At last, the shopper converts! This stage of the eCommerce funnel describes that final action of purchasing your product.
Optimizing your checkout page for an easy purchasing experience is critical for this stage of the eCommerce funnel.
CRO techniques like simplified forms, clear spaces for promo codes, and a progress bar can move the needle here. Consider updating your shopping cart software to one that’s more user-friendly. This can have a big impact towards minimizing your shopping cart abandonment.
Here’s an example of an eCommerce sales funnel in Facebook, from cooling mattress brand Chili. The company designed two separate ad experiences, one for brand awareness, and one for re-targeting those who had visited the website and/or added items to their cart, but had yet to convert:
Unlike the other eCommerce Facebook sales funnel examples we’ve discussed above, for Tile and Smart Nora, this ad has a clear purchase intent. The ads feature a CTA of “Shop Now” vs. the educationally-driven “Learn More.”
Once customers convert, it’s time to put them back in at the top of the funnel. This “bonus” stage of the eCommerce funnel focuses on re-engaging one-time buyers and making them loyal customers.
Use email marketing to offer shoppers personalized product recommendations and create drip campaigns that promote sales and products they’re likely to be interested in, based on their past engagement.
Solicit product reviews to bring them back to your site, and encourage them to share and follow on social media—where you can send them new exclusive promo codes.
Pro Tip: Keep customers coming back for more with the surprise and delight technique!
Setting up your eCommerce funnel
There’s no one-size-fits-all when it comes to eCommerce sales funnels. Your eCommerce funnel will depend on your product, your personas, and the various paths your customers take to enter and travel through your eCommerce funnel.
Do customers that come from different ad campaigns or channels follow different journeys? How long does it take a customer to convert if they land on your home page vs. a product page? These are questions you’ll want to answer.
Discovering your optimal eCommerce funnel takes time. You’ll also want to measure your eCommerce metrics to determine which stages of the funnel are “leaking” the most. In other words, where are people dropping out of the funnel?
You can get started by tracking customer behavior at each stage of their journey, once they arrive on your site:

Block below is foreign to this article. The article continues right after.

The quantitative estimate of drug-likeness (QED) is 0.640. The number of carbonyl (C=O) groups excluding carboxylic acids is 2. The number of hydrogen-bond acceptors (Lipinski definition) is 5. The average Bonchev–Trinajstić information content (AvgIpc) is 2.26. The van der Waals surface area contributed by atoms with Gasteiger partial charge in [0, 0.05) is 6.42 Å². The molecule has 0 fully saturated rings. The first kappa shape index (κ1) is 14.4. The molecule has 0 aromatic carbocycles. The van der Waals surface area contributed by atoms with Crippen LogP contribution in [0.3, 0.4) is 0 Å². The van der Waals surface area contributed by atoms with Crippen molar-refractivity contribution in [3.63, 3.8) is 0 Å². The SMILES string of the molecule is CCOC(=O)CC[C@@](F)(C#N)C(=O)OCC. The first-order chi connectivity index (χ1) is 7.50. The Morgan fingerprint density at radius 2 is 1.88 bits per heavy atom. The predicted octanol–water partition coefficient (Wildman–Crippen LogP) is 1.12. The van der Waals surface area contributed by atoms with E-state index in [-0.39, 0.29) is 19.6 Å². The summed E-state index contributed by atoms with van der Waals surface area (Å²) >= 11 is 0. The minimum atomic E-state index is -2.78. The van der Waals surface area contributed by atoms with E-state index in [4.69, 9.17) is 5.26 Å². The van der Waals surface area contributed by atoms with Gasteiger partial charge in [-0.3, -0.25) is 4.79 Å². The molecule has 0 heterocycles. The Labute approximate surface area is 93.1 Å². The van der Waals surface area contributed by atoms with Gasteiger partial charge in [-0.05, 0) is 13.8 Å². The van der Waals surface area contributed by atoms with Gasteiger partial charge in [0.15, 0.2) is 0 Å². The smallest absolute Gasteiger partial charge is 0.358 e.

- Visitor navigates to category or product page.
- They add item to cart.
- The shopper views their cart.
- They enter checkout process.
- Customer completes checkout and arrives on a thank you page
Set up these reports for your various marketing channels and landing pages, so you can determine which funnels are more effective. Keep a close eye on the following metrics: traffic, bounce rate, conversion rate, shopping cart abandonment rate, and sales and revenue.
Best practices for optimizing your eCommerce conversion funnel
To facilitate conversions once shoppers arrive on your site, implement the following best practices:
- Keep your navigation clear and simple. Make it easy for shoppers to find product categories and get where they want to go. For landing pages, remove the navigation so all the customer has to focus on is the “Buy Now” button.
- Use white space and avoid overwhelming the shopper with text. Use your copy to create persuasive headlines and give shoppers the key product details. Then, rely on white space and compelling visuals to take it from there.
- Remove hesitation. Banners advertising your free shipping and returns can reduce hesitation to buy. Implement software that can answer pre-sales queries to serve as a personal concierge and answer questions. Display security and privacy trust badges along with real customer reviews.
- Re-target everyone who bounces, and don’t let them leave without an exit offer. Exit intent popups can save shoppers before you ever have to send an abandoned cart email.
- Make it easy to buy. Offer multiple payment options, including PayPal and Apple Pay. Let people check out as guests. Shorten your checkout flow as much as possible. Shopify’s checkout screen is a prime example:
Whether you’ve been selling products for years, or you’re getting ready to introduce a new product line to your eCommerce store, you can always optimize your eCommerce funnel for more sales. Use this as your guide to getting started!